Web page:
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Notes from the Underground - 80%

CrimsonFloyd, March 7th, 2013

Over the last eight years Darkthrone has undergone quite the change in sound. Starting with The Cult is Alive the band who epitomized "pure black metal" has blended elements of punk rock and various other types of metal (traditional, thrash, speed) into its sound. At first, punk was strongest element in the new Darkthrone sound, but with each proceeding album both the punk and black metal elements have faded in significance while the traditional metal elements have become more pronounced. With Underground Resistance—Darkthrone's fifth album since "the change," sixteenth overall—Darkthrone can no longer be described as black metal in any respect. They are now a heavy metal band whose primary influence is the NWOBHM, though Celtic Frost and viking-era Bathory are also major influences on this record.

Underground Resistance is the biggest and heaviest Darkthrone has sounded in ages. The guitars are nice and meaty while the bass and drums are thunderous. Yet, Darkthrone achieve a bigger sound without betraying its lo-fi aesthetic. The sound is still gritty and direct. Ferniz and Nocturno Culto offer two very distinct vocal styles. Ferniz provides falsetto wails that at times, are surprisingly good. His delivery on “Valkyrie,” for example, has a startling amount of power and bravado. Nocturno Culto does a very good Tom G. Warrior impression, offering a low, gravely hybrid of singing and growling. Both vocalists can be sloppy and times but nonetheless, their performances fit within the overall aesthetic of the record.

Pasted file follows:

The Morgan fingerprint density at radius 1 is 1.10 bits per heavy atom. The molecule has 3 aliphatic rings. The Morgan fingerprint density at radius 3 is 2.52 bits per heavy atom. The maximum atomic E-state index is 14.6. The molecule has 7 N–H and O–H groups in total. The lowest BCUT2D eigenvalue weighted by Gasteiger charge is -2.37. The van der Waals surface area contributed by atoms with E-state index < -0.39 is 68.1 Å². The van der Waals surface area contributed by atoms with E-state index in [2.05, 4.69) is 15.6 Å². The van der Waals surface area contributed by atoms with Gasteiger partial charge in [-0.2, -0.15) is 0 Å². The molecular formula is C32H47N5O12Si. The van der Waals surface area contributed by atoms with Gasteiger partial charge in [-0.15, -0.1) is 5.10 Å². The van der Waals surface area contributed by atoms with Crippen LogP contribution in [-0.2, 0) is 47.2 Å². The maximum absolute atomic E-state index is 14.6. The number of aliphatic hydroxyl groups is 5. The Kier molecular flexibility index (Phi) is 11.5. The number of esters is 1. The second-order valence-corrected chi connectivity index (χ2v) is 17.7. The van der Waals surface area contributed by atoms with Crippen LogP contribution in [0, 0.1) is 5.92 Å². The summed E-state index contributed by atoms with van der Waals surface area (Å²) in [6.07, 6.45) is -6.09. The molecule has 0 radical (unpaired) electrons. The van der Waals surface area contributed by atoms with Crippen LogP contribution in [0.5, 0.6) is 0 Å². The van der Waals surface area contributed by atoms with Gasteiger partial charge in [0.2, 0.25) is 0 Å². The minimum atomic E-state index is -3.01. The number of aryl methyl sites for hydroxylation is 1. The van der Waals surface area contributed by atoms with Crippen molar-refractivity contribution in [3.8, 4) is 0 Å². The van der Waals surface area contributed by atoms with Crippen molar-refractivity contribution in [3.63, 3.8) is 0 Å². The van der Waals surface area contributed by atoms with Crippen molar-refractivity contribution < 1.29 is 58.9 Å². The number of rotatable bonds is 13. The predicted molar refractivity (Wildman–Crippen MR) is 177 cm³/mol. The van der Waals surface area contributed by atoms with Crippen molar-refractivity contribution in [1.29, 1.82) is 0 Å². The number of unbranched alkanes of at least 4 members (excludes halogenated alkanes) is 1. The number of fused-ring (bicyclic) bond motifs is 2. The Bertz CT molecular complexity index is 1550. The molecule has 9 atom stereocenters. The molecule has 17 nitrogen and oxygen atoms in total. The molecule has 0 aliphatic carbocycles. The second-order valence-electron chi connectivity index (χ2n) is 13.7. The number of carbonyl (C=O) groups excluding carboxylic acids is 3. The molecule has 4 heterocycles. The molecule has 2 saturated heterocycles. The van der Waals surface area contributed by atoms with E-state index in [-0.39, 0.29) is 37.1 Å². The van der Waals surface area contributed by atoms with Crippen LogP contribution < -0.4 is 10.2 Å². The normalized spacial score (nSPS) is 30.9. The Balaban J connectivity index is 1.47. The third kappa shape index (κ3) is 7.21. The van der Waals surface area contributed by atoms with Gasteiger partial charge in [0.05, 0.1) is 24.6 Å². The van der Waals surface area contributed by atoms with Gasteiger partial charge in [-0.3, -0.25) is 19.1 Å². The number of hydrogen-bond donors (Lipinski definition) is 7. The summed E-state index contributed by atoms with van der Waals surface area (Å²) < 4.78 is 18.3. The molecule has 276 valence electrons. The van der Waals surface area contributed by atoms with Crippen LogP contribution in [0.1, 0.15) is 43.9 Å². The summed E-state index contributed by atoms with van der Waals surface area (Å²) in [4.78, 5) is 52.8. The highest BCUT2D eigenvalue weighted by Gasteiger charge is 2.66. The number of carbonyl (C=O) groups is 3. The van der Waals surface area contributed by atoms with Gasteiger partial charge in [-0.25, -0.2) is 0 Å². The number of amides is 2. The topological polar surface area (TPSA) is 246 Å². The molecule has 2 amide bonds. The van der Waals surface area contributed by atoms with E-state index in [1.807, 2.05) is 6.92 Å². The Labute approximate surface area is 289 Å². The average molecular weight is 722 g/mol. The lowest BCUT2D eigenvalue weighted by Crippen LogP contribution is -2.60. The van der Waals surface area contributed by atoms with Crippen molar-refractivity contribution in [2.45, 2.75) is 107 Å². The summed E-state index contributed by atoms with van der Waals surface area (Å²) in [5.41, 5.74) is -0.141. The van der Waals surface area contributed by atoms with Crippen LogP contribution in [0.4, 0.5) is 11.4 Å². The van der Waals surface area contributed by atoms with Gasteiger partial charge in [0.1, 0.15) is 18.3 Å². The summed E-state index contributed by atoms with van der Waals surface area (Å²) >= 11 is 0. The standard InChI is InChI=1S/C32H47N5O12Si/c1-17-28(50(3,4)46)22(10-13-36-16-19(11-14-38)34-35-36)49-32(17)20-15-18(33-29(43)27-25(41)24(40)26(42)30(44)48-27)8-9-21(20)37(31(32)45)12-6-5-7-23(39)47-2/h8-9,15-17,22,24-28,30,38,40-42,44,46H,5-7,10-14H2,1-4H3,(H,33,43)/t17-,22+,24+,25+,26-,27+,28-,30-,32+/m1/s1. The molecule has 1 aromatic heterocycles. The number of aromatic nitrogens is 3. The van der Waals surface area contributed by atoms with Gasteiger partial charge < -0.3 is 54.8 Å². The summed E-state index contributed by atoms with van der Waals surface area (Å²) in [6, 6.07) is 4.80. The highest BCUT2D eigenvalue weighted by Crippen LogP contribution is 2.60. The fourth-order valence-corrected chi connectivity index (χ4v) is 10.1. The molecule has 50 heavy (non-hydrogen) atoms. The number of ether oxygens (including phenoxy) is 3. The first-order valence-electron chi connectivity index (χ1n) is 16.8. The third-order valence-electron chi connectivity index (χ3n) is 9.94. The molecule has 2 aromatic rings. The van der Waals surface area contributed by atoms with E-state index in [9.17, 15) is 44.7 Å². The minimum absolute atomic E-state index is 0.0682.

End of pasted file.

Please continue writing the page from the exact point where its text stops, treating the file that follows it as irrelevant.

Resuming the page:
In contrast to previous Darkthrone records, the songs are fewer in quantity and longer in length. The change in songwriting has given Darkthrone a level of focus that has been lacking for ages. Though there are fewer overall riffs and more repetition, the quality of the riffs is very high, so you won't mind listening to the same three or four riffs over and over. While the riffs range from slow and harmonious to fast and slashing, they all share an epic flare that gives the album a unified spirit. The album cover captures the spirit of Underground Resistance quite well; these songs will have you envisioning barbarian hordes storming down mountainsides, prepared to die for the old gods. Yup, this album is fucking epic. Yet, even with an endless supply of kickass riffs and excellent atmosphere, it's hard to ignore just how derivative Underground Resistance can be. On a number of occasions Darkthrone fall into overindulgent passages of Celtic Frost worship that will make you wonder if you'd be better off just listening to To Mega Therion.

While Underground Resistance is the best Darkthrone album in ages, fans need to know what to expect going in. This is a very good piece of retro heavy metal full of awesome riffs, beastly drumming, and inconsistent but somewhat endearing vocals. If you look past the iconic logo and take it for what it is, then you're ready to enjoy a good old fashioned headbang, but if you can't get over the fact that these are the same guys that produced the “Unholy Trilogy” then you should probably pass this one by.

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